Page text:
41st Infantry Division (Poland)

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41st Infantry Division
Active 1939
Country  Poland
Branch Infantry
Size ca. 15,000 men
Engagements

World War II

Commanders
Notable
commanders
Wacław Piekarski

The 41st (Reserve) Infantry Division (Polish: 41. Dywizja Piechoty) was a tactical unit of the Polish Army during the early stages of World War II.

During peace time the unit existed only on paper, as part of the mobilisation scheme accompanying the Plan West. The division's sub-units were to be created by other peace-time regiments in case of general mobilisation. Most infantry battalions were created by the NCO School of Ostrów Mazowiecka (114th and 116th Infantry Regiment) and Infantry Reserves Training Facility at Różan (most of 115th Infantry Regiment). Additional infantry and artillery battalions, as well as services were formed by 13th, 33rd and 71st Infantry Regiment, as well as the 9th Light Artillery Regiment.

The division was finally created on 24 August 1939 as part of the secret mobilisation preceding the outbreak of World War II. It became part of the Commander-in-Chief's strategic reserve as part of the Corps-sized Wyszków Operational Group, along the elite 1st Legions Infantry Division and reserve 35th Infantry Division. The core of the division was formed by seven battalions of infantry and one battalion of artillery. The remaining units (two battalions of infantry, two of artillery and services) were formed a week later, during the general mobilisation. Despite difficulties, the division was battle-ready by 7 September 1939. By orders of the C-i-C the staff of the 41st Division was formed by Brigadier General Wacław Piekarski (until then the Chief of Infantry at the Ministry of Military Affairs), with Col. Marian Raganowicz as his deputy (until then the commanding officer of Infantry NCO School) and Col. Adam Sawczyński as the artillery CO.

Although not yet fully formed, the fast pace of German advance during the invasion of Poland meant that the division was dispatched to the front already on 4 September 1939 and took over the task of screening the area around Różan, along the Narew river. Already on 5 September 1939 the German "Wodrig" Corps (1st and 12th Infantry Divisions), having broken through Polish positions in the Battle of Mława, assaulted Różan directly. Despite numerical and technical superiority, the German attacks across Narew were bloodily repelled.

However, the following day the situation changed dramatically. The Commander-in-Chief ordered the division to be withdrawn towards Wyszków and attached to the Independent Operational Group Narew. Later that day the orders were reversed and the 41st was ordered to retake the town of Różan, which it abandoned only a couple of hours before. Despite repeated attempts in the following two days, the division suffered heavy losses and was forced to withdraw. In addition, overnight of 6-7 September 1939 the retreating 41st Division met the 33rd Infantry Division. In a pitched and chaotic friendly fire that erupted, the 41st lost further two infantry battalions and one light artillery battalion. In effect, both divisions had to be withdrawn further away, towards Bug River crossing at Brok, and any hope to stabilise the front at the Narew river was lost. As the bridge at Brok had been demolished by Polish sappers prematurely, the disorganised regiments of the 41st Division had to continue the withdrawal west towards Wyszków, losing many more men in the process. By the evening of 7 September only 7 battalions reached the destination, with roughly 35 percent of their original strength.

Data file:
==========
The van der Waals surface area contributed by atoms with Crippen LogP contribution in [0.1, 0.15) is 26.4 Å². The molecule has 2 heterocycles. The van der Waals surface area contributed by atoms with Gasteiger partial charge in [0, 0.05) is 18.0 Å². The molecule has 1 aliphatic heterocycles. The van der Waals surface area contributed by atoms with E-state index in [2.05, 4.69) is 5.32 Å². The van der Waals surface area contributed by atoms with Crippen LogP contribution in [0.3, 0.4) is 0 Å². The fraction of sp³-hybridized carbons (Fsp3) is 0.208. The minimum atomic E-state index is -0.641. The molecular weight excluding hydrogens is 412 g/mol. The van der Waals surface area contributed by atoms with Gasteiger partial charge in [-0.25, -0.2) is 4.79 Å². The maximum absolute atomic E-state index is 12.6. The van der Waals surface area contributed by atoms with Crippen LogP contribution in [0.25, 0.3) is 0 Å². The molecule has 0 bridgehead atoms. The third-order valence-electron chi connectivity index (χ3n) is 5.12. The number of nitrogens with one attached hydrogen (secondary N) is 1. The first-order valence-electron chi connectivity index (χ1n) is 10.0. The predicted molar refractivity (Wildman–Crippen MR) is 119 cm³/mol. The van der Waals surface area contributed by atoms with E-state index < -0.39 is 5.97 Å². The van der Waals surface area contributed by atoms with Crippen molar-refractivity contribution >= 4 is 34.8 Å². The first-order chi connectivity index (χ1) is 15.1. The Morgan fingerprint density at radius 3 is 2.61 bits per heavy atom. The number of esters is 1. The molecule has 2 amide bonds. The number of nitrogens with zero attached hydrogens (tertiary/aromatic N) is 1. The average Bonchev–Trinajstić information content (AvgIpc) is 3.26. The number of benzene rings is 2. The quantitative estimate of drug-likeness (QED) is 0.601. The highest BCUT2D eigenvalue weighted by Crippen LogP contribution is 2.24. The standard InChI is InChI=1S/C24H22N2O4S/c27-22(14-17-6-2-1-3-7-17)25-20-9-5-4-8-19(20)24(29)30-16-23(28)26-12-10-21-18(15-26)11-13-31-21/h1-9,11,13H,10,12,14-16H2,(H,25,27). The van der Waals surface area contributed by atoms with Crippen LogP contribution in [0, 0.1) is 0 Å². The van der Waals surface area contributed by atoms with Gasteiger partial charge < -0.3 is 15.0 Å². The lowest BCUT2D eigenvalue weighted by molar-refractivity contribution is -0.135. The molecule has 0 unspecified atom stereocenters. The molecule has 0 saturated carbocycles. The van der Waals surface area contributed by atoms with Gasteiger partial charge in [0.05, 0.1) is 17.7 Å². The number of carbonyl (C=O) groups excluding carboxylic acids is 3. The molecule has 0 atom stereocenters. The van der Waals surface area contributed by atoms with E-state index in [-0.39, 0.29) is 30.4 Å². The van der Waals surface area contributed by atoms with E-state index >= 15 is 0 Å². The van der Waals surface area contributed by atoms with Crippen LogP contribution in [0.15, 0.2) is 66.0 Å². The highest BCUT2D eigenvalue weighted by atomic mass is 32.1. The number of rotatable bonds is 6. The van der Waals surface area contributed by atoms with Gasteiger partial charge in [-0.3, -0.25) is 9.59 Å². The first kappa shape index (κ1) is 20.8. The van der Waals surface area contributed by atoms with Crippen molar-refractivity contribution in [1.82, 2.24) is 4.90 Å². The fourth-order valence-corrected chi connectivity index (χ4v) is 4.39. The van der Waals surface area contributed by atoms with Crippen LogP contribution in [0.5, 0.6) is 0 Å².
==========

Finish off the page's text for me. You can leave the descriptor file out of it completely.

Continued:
The following day the division was attached to the Modlin Army and overnight it regrouped near Łazy, Strachów and Gwizdały. After a brief respite, the division moved to a position between Liwiec and Brok. On 10 September, while en route, the division was attacked by Panzer Division Kempf. While the German unit was severely understrength, the pitched battle in open terrain resulted in heavy losses for the Polish unit. The defeated sub-units of the division retreated in disarray towards Włodawa and on 14 September arrived near Chełm. The unit numbered by then only about 5000 men at arms.

Following reorganisation, the division was directly attached to Gen. Stefan Dąb-Biernacki's Northern Front. On 19 September 1939 it took part in the battle of Włodawa against the German 3rd Panzer Division. It then took part in the second battle of Tomaszów Lubelski fighting near Aleksandrów and Tereszpol. Encircled by the 8th Infantry Division from the South, the VII Army Corps from the West and North, and by the advancing Red Army from the East, the division held on to its' lines until 26 September 1939, when it finally capitulated.

References[edit]

  • Tadeusz Jaruga: Wojsko Polskie : krótki informator historyczny o Wojsku Polskim w latach II wojny światowej. 7, Regularne jednostki Wojska Polskiego w 1939 : organizacja, działania bojowe, uzbrojenie, metryki związków operacyjnych, dywizji i brygad. Warszawa : Wydawnictwo Ministerstwa Obrony Narodowej 1975.
  • Marian Porwit, Komentarze do historii polskich działań obronnych 1939 roku. Plany i bitwy graniczne, tom I, Wydawnictwo "Czytelnik", Warszawa 1983, wyd. II dopełnione, ISBN 83-07-00645-7.
  • Wacław Stachiewicz: Wierności dochować żołnierskiej : przygotowania wojenne w Polsce 1935-1939 oraz kampania 1939 w relacjach i rozważaniach szefa Sztabu Głównego i szefa Sztabu Naczelnego Wodza. Warszawa: "Rytm", 1998. ISBN 83-86678-71-2.
  • Tadeusz Jurga, Władysław Karbowski: Armia „Modlin” 1939, Wydawnictwo Ministerstwa Obrony Narodowej, Warszawa 1987, wyd. I, ISBN 83-11-07274-4, s. 451-452.
  • Piotr Zarzycki, Plan mobilizacyjny „W”. Wykaz oddziałów mobilizowanych na wypadek wojny, Oficyna Wydawnicza „Ajaks” i Zarząd XII Sztabu Generalnego Wojska Polskiego, Pruszków 1995, ISBN 83-85621-87-3.

See also[edit]